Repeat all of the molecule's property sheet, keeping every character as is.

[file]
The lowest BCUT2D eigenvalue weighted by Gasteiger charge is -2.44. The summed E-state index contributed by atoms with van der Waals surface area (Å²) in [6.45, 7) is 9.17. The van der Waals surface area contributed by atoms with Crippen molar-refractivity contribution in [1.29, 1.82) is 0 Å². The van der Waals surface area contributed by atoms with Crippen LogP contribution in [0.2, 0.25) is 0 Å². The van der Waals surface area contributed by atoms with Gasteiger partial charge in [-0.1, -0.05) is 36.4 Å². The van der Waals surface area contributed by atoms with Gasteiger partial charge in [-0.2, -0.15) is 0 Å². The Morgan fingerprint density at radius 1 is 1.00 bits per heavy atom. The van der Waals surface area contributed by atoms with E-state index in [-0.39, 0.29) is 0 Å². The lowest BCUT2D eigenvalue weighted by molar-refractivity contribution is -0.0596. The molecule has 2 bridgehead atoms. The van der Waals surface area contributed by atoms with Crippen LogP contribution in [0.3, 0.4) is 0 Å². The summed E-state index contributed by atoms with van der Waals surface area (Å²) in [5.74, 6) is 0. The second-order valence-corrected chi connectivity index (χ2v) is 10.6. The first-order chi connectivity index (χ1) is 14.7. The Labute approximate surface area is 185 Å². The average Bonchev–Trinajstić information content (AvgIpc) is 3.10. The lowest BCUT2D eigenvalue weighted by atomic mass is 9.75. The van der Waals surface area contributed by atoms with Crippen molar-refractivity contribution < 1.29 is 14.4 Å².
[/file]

The lowest BCUT2D eigenvalue weighted by Gasteiger charge is -2.44. The summed E-state index contributed by atoms with van der Waals surface area (Å²) in [6.45, 7) is 9.17. The van der Waals surface area contributed by atoms with Crippen molar-refractivity contribution in [1.29, 1.82) is 0 Å². The van der Waals surface area contributed by atoms with Crippen LogP contribution in [0.2, 0.25) is 0 Å². The van der Waals surface area contributed by atoms with Gasteiger partial charge in [-0.1, -0.05) is 36.4 Å². The van der Waals surface area contributed by atoms with Gasteiger partial charge in [-0.2, -0.15) is 0 Å². The Morgan fingerprint density at radius 1 is 1.00 bits per heavy atom. The van der Waals surface area contributed by atoms with E-state index in [-0.39, 0.29) is 0 Å². The lowest BCUT2D eigenvalue weighted by molar-refractivity contribution is -0.0596. The molecule has 2 bridgehead atoms. The van der Waals surface area contributed by atoms with Crippen LogP contribution in [0.3, 0.4) is 0 Å². The summed E-state index contributed by atoms with van der Waals surface area (Å²) in [5.74, 6) is 0. The second-order valence-corrected chi connectivity index (χ2v) is 10.6. The first-order chi connectivity index (χ1) is 14.7. The Labute approximate surface area is 185 Å². The average Bonchev–Trinajstić information content (AvgIpc) is 3.10. The lowest BCUT2D eigenvalue weighted by atomic mass is 9.75. The van der Waals surface area contributed by atoms with Crippen molar-refractivity contribution < 1.29 is 14.4 Å².